Canada Sells 50-Year Bond Amid Low Interest Rates
Canada sold 50-year bonds for the first time, locking in yields lower than on benchmarks 20 years shorter, as the swelling ranks of baby boomers entering retirement boosts demand for long-dated debt.
The government doubled the size of the sale to C$1.5 billion ($1.36 billion) and won a yield 1 basis point below its 3.5 percent 2045 benchmark bond, according to details released by underwriters including BMO Capital Markets, CIBC World Markets Inc., Desjardins Securities and TD Securities Inc. on the Canadian Syndication System.
“From the standpoint of demand from long-duration players like life insurance and pension funds, the duration of a 50-year bond is not much different than a 30-year bond,” said Adrian Miller, director of fixed-income strategies at GMP Securities LLC in New York, by e-mail.
Demand from pension funds is driving purchases of longer-dated bonds to lock in higher returns while also matching liabilities and cutting exposure to equity market volatility. Former Finance Minister Jim Flaherty unveiled the ultra-long bond proposal in the 2013-14 budget as the government said it wanted to extend the maturity of its borrowings with rates at near historic lows.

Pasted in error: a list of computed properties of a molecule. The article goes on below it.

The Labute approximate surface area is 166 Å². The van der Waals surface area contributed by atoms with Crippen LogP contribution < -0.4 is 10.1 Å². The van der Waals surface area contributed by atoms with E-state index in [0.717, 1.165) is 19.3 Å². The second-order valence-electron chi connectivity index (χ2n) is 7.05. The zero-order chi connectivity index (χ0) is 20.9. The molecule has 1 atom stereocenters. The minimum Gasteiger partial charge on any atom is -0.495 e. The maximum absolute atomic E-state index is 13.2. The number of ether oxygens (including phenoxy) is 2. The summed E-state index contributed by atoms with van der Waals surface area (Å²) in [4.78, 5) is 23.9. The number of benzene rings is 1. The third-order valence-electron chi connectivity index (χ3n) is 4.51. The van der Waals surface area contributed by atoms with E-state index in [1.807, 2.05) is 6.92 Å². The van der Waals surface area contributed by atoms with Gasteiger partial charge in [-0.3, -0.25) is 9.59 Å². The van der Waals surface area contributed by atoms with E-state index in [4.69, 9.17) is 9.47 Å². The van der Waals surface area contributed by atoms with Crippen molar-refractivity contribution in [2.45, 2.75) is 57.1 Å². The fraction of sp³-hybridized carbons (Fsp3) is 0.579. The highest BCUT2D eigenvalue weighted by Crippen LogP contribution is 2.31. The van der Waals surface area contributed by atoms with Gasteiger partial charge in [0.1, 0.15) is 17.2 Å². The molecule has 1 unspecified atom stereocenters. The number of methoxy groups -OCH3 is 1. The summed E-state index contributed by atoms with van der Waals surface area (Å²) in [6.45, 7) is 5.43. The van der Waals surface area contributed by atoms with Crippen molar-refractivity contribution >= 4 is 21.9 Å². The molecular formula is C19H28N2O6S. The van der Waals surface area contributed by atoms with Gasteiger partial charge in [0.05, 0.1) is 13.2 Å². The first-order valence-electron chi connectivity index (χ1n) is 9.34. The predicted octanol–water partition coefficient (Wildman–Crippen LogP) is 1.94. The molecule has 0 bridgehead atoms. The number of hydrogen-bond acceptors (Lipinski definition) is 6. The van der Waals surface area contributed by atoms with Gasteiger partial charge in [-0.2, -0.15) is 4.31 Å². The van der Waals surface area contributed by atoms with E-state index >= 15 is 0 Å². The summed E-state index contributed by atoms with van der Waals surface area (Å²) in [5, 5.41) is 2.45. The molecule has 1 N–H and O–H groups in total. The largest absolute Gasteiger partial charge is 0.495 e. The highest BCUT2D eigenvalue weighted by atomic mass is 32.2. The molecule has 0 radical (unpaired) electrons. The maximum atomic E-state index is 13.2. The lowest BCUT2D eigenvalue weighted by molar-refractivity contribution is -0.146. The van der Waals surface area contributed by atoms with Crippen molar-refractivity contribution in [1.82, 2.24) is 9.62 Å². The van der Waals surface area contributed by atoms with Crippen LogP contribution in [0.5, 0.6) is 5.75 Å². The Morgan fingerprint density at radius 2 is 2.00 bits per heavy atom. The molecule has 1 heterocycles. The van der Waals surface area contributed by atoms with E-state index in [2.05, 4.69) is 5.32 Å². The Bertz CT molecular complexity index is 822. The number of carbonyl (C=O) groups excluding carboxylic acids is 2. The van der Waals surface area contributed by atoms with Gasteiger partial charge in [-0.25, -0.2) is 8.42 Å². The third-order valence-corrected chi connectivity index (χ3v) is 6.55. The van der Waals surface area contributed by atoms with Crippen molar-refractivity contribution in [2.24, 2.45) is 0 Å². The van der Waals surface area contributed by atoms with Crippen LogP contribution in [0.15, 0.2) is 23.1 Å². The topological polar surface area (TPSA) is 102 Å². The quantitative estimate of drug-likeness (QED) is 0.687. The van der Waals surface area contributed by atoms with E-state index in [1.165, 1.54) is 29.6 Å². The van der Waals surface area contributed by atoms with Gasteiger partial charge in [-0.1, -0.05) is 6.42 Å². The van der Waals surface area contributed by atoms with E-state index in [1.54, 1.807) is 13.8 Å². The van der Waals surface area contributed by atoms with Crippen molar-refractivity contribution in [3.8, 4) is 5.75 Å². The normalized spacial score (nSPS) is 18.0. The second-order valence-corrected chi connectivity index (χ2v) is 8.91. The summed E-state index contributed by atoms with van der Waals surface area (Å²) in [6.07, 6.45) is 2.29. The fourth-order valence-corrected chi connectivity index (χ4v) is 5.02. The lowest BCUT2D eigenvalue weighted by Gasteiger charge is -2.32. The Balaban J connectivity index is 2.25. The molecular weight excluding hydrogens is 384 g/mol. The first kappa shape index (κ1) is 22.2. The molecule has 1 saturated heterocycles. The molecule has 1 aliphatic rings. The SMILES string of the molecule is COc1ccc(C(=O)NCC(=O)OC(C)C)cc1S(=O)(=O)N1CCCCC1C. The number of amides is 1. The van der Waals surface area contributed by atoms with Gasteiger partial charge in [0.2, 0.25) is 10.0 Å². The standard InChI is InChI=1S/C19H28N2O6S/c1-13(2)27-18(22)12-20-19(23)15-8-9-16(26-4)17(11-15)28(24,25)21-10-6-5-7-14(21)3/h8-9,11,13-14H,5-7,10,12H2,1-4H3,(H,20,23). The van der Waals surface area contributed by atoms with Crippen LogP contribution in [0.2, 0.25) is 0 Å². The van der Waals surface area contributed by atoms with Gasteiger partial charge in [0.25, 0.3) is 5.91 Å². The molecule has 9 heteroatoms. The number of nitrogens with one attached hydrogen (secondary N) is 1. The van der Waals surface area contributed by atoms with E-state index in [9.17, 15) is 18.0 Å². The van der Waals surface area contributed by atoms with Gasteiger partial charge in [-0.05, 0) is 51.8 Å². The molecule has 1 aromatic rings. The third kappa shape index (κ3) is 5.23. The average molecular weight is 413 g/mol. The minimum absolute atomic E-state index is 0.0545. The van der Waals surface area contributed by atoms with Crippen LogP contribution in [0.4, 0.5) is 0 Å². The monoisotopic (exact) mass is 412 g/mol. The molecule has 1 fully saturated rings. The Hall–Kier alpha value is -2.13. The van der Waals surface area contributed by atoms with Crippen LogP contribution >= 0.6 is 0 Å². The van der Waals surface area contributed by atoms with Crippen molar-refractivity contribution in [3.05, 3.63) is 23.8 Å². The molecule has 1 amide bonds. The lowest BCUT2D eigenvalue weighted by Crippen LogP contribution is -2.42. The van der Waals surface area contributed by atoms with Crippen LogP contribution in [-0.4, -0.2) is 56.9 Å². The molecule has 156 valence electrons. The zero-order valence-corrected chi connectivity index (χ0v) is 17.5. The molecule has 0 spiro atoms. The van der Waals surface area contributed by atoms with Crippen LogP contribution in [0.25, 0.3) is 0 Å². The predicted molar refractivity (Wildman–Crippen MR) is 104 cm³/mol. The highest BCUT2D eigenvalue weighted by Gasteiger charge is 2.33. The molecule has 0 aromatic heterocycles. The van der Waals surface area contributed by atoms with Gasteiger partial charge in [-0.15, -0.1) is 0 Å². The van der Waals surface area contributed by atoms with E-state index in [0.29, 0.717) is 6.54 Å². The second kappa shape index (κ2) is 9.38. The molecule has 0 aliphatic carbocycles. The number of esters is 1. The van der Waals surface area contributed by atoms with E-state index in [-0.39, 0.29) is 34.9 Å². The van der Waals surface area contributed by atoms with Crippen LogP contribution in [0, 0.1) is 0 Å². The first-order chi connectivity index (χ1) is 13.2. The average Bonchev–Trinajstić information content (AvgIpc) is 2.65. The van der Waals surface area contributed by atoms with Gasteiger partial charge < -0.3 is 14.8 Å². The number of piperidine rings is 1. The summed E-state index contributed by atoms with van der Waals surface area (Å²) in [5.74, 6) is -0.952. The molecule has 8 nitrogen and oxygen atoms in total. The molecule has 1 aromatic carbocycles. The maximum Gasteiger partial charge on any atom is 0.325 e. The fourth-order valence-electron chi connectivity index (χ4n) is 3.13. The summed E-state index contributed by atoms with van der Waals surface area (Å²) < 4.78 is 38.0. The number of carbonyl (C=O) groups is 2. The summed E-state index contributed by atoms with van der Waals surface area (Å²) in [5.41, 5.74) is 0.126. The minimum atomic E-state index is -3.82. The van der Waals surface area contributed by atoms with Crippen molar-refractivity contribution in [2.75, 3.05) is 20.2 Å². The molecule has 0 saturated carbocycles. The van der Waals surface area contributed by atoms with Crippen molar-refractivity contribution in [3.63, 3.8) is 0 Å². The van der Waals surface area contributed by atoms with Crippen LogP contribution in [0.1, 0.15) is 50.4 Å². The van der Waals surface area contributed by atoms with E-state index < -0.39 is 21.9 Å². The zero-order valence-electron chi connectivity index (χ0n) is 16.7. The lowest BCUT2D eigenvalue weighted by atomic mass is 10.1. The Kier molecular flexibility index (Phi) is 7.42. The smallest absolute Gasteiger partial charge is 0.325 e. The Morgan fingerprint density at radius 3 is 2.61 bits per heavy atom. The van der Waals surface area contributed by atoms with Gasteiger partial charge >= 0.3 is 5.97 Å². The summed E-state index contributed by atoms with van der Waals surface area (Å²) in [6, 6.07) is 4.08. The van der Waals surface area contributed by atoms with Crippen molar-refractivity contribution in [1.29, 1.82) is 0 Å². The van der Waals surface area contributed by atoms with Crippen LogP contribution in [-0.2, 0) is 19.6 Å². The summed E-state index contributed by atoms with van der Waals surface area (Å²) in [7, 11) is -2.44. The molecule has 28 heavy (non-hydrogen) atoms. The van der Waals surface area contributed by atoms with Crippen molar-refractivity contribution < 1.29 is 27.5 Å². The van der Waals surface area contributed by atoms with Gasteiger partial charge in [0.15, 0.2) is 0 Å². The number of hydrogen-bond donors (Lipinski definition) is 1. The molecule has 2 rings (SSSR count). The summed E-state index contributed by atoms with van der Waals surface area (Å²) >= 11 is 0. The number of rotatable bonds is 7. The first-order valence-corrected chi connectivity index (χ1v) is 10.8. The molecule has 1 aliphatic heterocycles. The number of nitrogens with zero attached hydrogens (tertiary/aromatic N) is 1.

The bonds, due Dec. 1, 2064, have a 2.75 percent coupon and yield 2.96 percent, one basis point less than the government benchmark note due December 2045 at the time of pricing.
“We are more likely to consider it for our long-duration portfolios that match assets versus liabilities to reduce risk in pension funds,” Patrick O’Toole, a money manager who helps oversee C$50 billion of fixed-income at CIBC Global Asset Management, said by phone from Toronto earlier today.
Canada’s bonds carry the top rating from all three major credit-rating companies.
“In the current environment, it is both advantageous and prudent for our government to lock in additional long-term funding,” Finance Minister Joe Oliver said in an e-mailed statement. “This 50-year bond will help us meet our goal of raising stable and low-cost funding to meet Canada’s financial needs and best serve taxpayers.”
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